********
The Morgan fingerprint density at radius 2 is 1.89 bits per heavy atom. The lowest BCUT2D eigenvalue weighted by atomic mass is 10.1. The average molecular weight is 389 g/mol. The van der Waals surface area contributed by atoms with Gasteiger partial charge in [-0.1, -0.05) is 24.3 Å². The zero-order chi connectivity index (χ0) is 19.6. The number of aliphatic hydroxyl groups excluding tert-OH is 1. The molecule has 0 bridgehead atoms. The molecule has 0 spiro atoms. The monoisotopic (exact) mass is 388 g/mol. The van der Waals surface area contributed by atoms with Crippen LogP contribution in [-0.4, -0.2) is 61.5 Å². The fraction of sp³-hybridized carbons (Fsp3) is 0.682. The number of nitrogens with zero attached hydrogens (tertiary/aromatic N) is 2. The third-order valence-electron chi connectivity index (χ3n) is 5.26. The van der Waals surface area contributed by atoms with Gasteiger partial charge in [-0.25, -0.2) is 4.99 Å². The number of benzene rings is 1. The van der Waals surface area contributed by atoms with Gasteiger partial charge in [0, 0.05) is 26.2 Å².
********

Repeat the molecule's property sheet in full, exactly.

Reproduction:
The Morgan fingerprint density at radius 2 is 1.89 bits per heavy atom. The lowest BCUT2D eigenvalue weighted by atomic mass is 10.1. The average molecular weight is 389 g/mol. The van der Waals surface area contributed by atoms with Gasteiger partial charge in [-0.1, -0.05) is 24.3 Å². The zero-order chi connectivity index (χ0) is 19.6. The number of aliphatic hydroxyl groups excluding tert-OH is 1. The molecule has 0 bridgehead atoms. The molecule has 0 spiro atoms. The monoisotopic (exact) mass is 388 g/mol. The van der Waals surface area contributed by atoms with Crippen LogP contribution in [-0.4, -0.2) is 61.5 Å². The fraction of sp³-hybridized carbons (Fsp3) is 0.682. The number of nitrogens with zero attached hydrogens (tertiary/aromatic N) is 2. The third-order valence-electron chi connectivity index (χ3n) is 5.26. The van der Waals surface area contributed by atoms with Gasteiger partial charge in [-0.25, -0.2) is 4.99 Å². The number of benzene rings is 1. The van der Waals surface area contributed by atoms with Gasteiger partial charge in [0, 0.05) is 26.2 Å².